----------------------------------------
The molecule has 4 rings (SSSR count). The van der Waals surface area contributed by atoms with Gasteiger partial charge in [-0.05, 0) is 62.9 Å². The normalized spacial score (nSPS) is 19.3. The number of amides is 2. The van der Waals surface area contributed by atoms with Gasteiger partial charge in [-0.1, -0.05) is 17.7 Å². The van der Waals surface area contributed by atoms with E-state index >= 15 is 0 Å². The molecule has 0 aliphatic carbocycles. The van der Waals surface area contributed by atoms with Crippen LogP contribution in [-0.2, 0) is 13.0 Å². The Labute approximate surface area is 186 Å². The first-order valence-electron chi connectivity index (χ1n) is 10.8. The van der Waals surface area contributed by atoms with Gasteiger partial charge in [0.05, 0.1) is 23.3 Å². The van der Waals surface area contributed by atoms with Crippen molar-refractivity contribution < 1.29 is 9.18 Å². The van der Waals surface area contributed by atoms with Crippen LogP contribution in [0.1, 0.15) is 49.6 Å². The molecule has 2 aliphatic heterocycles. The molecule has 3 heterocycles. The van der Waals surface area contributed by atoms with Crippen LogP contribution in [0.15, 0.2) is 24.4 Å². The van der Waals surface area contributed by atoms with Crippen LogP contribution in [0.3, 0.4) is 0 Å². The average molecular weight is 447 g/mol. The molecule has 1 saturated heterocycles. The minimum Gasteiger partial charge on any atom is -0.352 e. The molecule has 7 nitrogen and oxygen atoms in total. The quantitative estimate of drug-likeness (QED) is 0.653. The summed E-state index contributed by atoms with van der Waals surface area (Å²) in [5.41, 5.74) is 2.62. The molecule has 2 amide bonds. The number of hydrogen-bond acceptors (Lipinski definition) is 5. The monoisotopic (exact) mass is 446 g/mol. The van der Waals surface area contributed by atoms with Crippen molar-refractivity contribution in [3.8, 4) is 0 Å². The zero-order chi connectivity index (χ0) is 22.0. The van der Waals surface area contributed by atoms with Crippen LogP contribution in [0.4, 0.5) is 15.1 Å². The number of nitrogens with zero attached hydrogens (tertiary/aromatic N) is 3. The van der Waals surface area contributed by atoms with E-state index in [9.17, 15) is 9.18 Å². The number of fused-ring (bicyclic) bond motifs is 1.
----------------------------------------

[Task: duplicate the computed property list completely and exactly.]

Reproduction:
The molecule has 4 rings (SSSR count). The van der Waals surface area contributed by atoms with Gasteiger partial charge in [-0.05, 0) is 62.9 Å². The normalized spacial score (nSPS) is 19.3. The number of amides is 2. The van der Waals surface area contributed by atoms with Gasteiger partial charge in [-0.1, -0.05) is 17.7 Å². The van der Waals surface area contributed by atoms with E-state index >= 15 is 0 Å². The molecule has 0 aliphatic carbocycles. The van der Waals surface area contributed by atoms with Crippen LogP contribution in [-0.2, 0) is 13.0 Å². The Labute approximate surface area is 186 Å². The first-order valence-electron chi connectivity index (χ1n) is 10.8. The van der Waals surface area contributed by atoms with Gasteiger partial charge in [0.05, 0.1) is 23.3 Å². The van der Waals surface area contributed by atoms with Crippen molar-refractivity contribution < 1.29 is 9.18 Å². The van der Waals surface area contributed by atoms with Crippen LogP contribution in [0.1, 0.15) is 49.6 Å². The molecule has 2 aliphatic heterocycles. The molecule has 3 heterocycles. The van der Waals surface area contributed by atoms with Crippen LogP contribution in [0.15, 0.2) is 24.4 Å². The van der Waals surface area contributed by atoms with Crippen LogP contribution in [0.3, 0.4) is 0 Å². The average molecular weight is 447 g/mol. The molecule has 1 saturated heterocycles. The minimum Gasteiger partial charge on any atom is -0.352 e. The molecule has 7 nitrogen and oxygen atoms in total. The quantitative estimate of drug-likeness (QED) is 0.653. The summed E-state index contributed by atoms with van der Waals surface area (Å²) in [5.41, 5.74) is 2.62. The molecule has 2 amide bonds. The number of hydrogen-bond acceptors (Lipinski definition) is 5. The monoisotopic (exact) mass is 446 g/mol. The van der Waals surface area contributed by atoms with Crippen molar-refractivity contribution in [3.8, 4) is 0 Å². The zero-order chi connectivity index (χ0) is 22.0. The van der Waals surface area contributed by atoms with Crippen LogP contribution in [0.4, 0.5) is 15.1 Å². The number of nitrogens with zero attached hydrogens (tertiary/aromatic N) is 3. The van der Waals surface area contributed by atoms with E-state index in [9.17, 15) is 9.18 Å². The number of fused-ring (bicyclic) bond motifs is 1.